Game Design, Programming and running a one-man games business…

Supporting modded content

Supporting mods is normally pretty easy, especially if you have your data left pretty open. The place it gets tricky for GSB2 is online challenges. People post their fleet to other players as a challenge, and this works great when the only content in your challenge is content you *know* the other player has on their hard drive, but the minute you allow modding it gets kinda complex.

It’s pretty late in GSB2’s development for me to realize (less than two weeks from release) that the way I was handling it was not actually working, so yesterday I had to go back to the drawing board, and I have high hopes it will be cracked by the end of the day, especially regarding the most likely form of modding, which is extra hulls, modules and ship components (visuals).

When people posted a challenge in GSB1, it was just a binary GSB file. I had a really rubbish system where the player had to tick boxes when issuing a challenge saying what extra DLC content might be included. In fairness, the game did actually check on launching a challenge and warn people if they needed extra content, but it really did kinda suck.

With GSB2 I’m improving this. I hacked the mod-content code last night so it told each piece of moddable content (module/component/hull) what mod is came with. The base game has been designated as just another mod, which makes this nice and easy. Then, when I post a challenge, the game can scan through every ships hull, module and component and make up a list of all the content packs required, which in 99% of cases will be just the base game. In then sticks that in the header file for the challenge.

Theoretically I can parse that file on the server and store it in a database, and thus show a player what content requires mods and what doesn’t. Also theoretically I can direct them to the download page for that mod. In an ideal world, I’d break mods apart automatically upon submission and handle the file delivery along with the challenge, so you would magically get any extra required content. The bandwidth requirements there might be a pain, and this is all fantasy work for after release.

But I am at least confident that I will release with a system that at least lets people put together mods, and use them within challenges without any confusion or random crashing. Worst case situation is a popup on a challenge saying “sorry, this requires the ‘l33t ship hulls mod’ and you don’t have it yet!”. That will just be phase one.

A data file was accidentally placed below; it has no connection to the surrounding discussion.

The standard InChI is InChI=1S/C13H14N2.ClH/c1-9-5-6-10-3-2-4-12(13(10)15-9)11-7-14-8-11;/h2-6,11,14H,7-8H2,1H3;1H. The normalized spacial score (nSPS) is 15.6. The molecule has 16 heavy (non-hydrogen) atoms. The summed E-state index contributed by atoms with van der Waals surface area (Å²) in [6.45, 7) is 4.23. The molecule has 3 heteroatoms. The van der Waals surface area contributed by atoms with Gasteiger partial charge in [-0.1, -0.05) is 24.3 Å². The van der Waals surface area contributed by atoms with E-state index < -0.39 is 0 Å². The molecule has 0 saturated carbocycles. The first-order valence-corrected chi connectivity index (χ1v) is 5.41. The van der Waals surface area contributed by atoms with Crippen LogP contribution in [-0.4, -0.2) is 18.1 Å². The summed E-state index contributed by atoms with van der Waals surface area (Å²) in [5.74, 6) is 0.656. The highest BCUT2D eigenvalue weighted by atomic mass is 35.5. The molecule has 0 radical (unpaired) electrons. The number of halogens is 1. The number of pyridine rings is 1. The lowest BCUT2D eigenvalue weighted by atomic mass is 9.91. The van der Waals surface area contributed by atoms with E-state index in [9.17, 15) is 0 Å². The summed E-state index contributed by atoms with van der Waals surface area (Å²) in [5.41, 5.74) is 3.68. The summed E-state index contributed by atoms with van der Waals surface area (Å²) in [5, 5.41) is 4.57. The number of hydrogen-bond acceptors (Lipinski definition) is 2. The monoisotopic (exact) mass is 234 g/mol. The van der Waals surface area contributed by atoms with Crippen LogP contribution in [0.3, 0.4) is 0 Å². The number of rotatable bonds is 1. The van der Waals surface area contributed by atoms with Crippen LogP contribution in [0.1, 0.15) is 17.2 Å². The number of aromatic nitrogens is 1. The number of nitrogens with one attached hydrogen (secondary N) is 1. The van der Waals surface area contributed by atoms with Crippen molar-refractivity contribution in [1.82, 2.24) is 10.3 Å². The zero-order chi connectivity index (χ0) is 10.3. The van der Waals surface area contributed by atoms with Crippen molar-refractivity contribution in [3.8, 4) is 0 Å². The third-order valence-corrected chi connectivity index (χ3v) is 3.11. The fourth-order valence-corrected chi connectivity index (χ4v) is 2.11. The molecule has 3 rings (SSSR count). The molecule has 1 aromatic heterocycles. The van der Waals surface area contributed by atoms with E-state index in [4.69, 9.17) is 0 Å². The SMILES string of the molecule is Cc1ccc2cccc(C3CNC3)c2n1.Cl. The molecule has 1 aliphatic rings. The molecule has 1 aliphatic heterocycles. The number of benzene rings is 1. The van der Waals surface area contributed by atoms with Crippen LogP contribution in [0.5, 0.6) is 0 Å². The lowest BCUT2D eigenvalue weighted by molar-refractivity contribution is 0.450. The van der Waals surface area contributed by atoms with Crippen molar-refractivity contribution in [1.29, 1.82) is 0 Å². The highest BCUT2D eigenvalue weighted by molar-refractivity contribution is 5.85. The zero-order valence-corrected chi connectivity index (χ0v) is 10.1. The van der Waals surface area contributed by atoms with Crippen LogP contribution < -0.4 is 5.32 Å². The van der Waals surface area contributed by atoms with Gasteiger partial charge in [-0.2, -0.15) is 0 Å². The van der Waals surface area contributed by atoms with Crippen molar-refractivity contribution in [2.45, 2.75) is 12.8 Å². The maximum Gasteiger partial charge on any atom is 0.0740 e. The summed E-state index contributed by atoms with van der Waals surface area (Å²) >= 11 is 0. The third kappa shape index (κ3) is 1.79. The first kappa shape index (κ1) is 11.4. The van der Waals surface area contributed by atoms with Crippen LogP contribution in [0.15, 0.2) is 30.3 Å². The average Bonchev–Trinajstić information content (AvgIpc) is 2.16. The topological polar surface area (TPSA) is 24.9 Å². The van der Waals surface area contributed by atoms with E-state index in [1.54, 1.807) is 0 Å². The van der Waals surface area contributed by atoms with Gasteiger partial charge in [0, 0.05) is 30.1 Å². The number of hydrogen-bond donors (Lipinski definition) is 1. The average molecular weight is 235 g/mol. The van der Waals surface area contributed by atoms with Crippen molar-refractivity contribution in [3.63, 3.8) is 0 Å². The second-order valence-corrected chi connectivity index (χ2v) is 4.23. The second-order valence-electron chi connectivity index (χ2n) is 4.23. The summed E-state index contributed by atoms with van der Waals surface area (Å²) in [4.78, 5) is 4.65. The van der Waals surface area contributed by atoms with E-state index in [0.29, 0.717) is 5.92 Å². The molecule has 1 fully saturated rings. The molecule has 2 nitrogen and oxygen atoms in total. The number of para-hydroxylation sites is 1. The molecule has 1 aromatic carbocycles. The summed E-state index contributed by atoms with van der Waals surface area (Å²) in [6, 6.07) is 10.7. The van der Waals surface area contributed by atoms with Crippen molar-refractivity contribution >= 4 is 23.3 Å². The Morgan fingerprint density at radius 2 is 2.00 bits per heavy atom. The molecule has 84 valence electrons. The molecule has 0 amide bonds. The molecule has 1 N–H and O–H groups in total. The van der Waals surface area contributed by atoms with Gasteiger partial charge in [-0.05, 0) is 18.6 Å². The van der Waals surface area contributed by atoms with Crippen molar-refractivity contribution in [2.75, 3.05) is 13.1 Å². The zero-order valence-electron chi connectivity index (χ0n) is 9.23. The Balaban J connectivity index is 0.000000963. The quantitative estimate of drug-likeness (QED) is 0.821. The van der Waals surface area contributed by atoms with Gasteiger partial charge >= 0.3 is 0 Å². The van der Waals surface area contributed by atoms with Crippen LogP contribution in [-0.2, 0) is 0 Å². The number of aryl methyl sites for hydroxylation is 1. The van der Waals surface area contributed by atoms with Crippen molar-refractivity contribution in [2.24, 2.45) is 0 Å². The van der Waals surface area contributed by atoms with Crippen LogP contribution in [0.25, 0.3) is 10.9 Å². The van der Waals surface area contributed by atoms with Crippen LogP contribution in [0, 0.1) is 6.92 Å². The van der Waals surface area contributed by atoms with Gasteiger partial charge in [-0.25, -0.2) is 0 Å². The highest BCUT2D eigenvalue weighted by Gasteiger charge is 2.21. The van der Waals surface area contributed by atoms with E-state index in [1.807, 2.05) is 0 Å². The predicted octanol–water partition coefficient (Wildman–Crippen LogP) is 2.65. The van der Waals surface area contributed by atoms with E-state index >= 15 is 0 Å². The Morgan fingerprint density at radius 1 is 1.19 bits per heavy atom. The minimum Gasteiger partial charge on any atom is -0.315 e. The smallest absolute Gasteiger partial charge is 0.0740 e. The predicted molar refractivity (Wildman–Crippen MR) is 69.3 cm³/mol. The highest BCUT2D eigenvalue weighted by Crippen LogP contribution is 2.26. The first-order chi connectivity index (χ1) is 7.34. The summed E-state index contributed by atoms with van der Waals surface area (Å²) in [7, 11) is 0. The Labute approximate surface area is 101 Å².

GSB2 had a superb modding scene, and I want to be supporting that in GSB2 from day one. I suspect the ship design steam workshop submission stuff will help get people interested in the mod scene better, and the integration of a mod control panel will also make mod management a lot easier.



3 thoughts on Supporting modded content

  1. Very cool, that sounds great Cliff.

    1) On a somewhat related note. I realized that upon completion of a challenge battle, looking at the statistics page (awesome btw) a user can see the enemy ships and their build and not only that, but they can save those ships to their personal collection of ships. In some ways I like this feature and yet it gives my opponent an easy way to analyze my fleet and come back and defeat me in the very next battle, maybe even using my own ships against me. That is the part I do not like. I wonder if other users feel this way. In GSB1, you had to look for beam colors and zoom in on the ships to determine what they might be using and defeating them would be more difficult.
    2.) Can we adjust the amount of $ and # of pilots for given battles? The anomaly controls picked via the planet/map is a fine way to deal with that part.

    (btw, that glitch/crash issue I had resolved itself-must have been my end)

    1. Yeah I’m undecided on the examining enemy ships thing. Savvy players could crack open the GSB file and take a look anyway, so it was never entirely hidden beyond any possibility of cheating, and I think people who are really curious as to what defeated them might enjoy it.

  2. Do you support versioning for the mods? Example:

    1) Player A creates a challenge with version 1.0 of mod X.
    2) Player B plays said challenge and downloads (or is delivered) version 1.0 of mod X for it.
    3) Mod X is updated to version 1.1 with new assets.
    4) Player A creates an updated challenge using the new assets.
    5) Player B plays the new challenge.

    At step 5, would the game see that mod X is installed and proceed (and either error out or have missing things), or is there a version check that would prompt the player to obtain the new version of the mod?

Comments are currently closed.